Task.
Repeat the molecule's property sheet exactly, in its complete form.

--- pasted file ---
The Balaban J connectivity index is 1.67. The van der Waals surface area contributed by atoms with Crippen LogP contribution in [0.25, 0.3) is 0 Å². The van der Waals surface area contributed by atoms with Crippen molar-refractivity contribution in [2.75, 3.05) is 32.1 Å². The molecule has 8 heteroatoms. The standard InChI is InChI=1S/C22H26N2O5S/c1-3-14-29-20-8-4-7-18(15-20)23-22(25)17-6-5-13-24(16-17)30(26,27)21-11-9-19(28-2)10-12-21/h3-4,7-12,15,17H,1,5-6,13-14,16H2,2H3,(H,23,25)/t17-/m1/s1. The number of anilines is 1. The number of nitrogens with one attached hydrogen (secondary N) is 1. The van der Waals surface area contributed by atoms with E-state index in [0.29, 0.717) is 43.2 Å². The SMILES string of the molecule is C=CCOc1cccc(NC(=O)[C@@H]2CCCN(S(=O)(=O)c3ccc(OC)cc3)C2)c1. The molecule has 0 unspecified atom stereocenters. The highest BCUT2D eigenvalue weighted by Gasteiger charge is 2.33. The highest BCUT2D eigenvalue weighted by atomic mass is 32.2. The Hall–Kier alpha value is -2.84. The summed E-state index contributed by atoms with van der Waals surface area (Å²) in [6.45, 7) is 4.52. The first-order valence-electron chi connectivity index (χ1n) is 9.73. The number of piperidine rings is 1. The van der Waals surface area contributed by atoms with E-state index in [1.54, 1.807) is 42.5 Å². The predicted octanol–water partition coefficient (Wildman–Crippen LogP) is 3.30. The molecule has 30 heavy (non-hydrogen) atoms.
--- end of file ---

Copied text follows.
The Balaban J connectivity index is 1.67. The van der Waals surface area contributed by atoms with Crippen LogP contribution in [0.25, 0.3) is 0 Å². The van der Waals surface area contributed by atoms with Crippen molar-refractivity contribution in [2.75, 3.05) is 32.1 Å². The molecule has 8 heteroatoms. The standard InChI is InChI=1S/C22H26N2O5S/c1-3-14-29-20-8-4-7-18(15-20)23-22(25)17-6-5-13-24(16-17)30(26,27)21-11-9-19(28-2)10-12-21/h3-4,7-12,15,17H,1,5-6,13-14,16H2,2H3,(H,23,25)/t17-/m1/s1. The number of anilines is 1. The number of nitrogens with one attached hydrogen (secondary N) is 1. The van der Waals surface area contributed by atoms with E-state index in [0.29, 0.717) is 43.2 Å². The SMILES string of the molecule is C=CCOc1cccc(NC(=O)[C@@H]2CCCN(S(=O)(=O)c3ccc(OC)cc3)C2)c1. The molecule has 0 unspecified atom stereocenters. The highest BCUT2D eigenvalue weighted by Gasteiger charge is 2.33. The highest BCUT2D eigenvalue weighted by atomic mass is 32.2. The Hall–Kier alpha value is -2.84. The summed E-state index contributed by atoms with van der Waals surface area (Å²) in [6.45, 7) is 4.52. The first-order valence-electron chi connectivity index (χ1n) is 9.73. The number of piperidine rings is 1. The van der Waals surface area contributed by atoms with E-state index in [1.54, 1.807) is 42.5 Å². The predicted octanol–water partition coefficient (Wildman–Crippen LogP) is 3.30. The molecule has 30 heavy (non-hydrogen) atoms.